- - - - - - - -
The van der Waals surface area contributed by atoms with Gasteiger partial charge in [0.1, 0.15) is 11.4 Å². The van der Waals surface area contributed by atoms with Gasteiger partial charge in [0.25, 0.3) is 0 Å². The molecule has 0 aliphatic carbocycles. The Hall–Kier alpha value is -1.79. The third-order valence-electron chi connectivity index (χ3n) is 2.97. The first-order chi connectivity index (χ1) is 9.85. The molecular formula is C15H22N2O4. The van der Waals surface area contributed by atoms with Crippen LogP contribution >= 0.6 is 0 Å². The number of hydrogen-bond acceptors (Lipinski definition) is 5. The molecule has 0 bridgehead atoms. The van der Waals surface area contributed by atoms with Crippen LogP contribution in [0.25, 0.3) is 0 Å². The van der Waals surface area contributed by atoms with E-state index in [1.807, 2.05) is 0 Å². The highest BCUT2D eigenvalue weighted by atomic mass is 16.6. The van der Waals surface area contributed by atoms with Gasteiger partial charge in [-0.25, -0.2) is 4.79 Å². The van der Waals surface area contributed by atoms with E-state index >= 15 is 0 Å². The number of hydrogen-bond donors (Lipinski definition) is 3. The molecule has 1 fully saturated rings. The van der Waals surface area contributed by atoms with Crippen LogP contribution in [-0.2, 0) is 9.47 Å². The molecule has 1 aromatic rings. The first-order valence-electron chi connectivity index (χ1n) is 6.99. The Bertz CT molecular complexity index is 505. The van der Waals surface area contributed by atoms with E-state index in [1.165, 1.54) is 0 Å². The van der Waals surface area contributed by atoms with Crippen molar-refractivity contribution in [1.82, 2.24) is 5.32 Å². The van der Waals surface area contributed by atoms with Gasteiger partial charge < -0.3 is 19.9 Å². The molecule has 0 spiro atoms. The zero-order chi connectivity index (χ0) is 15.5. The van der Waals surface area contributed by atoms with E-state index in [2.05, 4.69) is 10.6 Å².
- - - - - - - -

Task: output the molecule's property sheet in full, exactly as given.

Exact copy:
The van der Waals surface area contributed by atoms with Gasteiger partial charge in [0.1, 0.15) is 11.4 Å². The van der Waals surface area contributed by atoms with Gasteiger partial charge in [0.25, 0.3) is 0 Å². The molecule has 0 aliphatic carbocycles. The Hall–Kier alpha value is -1.79. The third-order valence-electron chi connectivity index (χ3n) is 2.97. The first-order chi connectivity index (χ1) is 9.85. The molecular formula is C15H22N2O4. The van der Waals surface area contributed by atoms with Crippen LogP contribution >= 0.6 is 0 Å². The number of hydrogen-bond acceptors (Lipinski definition) is 5. The molecule has 0 bridgehead atoms. The van der Waals surface area contributed by atoms with Crippen LogP contribution in [0.25, 0.3) is 0 Å². The van der Waals surface area contributed by atoms with E-state index in [1.807, 2.05) is 0 Å². The highest BCUT2D eigenvalue weighted by atomic mass is 16.6. The van der Waals surface area contributed by atoms with Gasteiger partial charge in [-0.25, -0.2) is 4.79 Å². The van der Waals surface area contributed by atoms with E-state index >= 15 is 0 Å². The number of hydrogen-bond donors (Lipinski definition) is 3. The molecule has 1 fully saturated rings. The van der Waals surface area contributed by atoms with Crippen LogP contribution in [-0.2, 0) is 9.47 Å². The molecule has 1 aromatic rings. The first-order valence-electron chi connectivity index (χ1n) is 6.99. The Bertz CT molecular complexity index is 505. The van der Waals surface area contributed by atoms with E-state index in [1.165, 1.54) is 0 Å². The van der Waals surface area contributed by atoms with Crippen molar-refractivity contribution in [1.82, 2.24) is 5.32 Å². The van der Waals surface area contributed by atoms with Gasteiger partial charge < -0.3 is 19.9 Å². The molecule has 0 spiro atoms. The zero-order chi connectivity index (χ0) is 15.5. The van der Waals surface area contributed by atoms with E-state index in [2.05, 4.69) is 10.6 Å².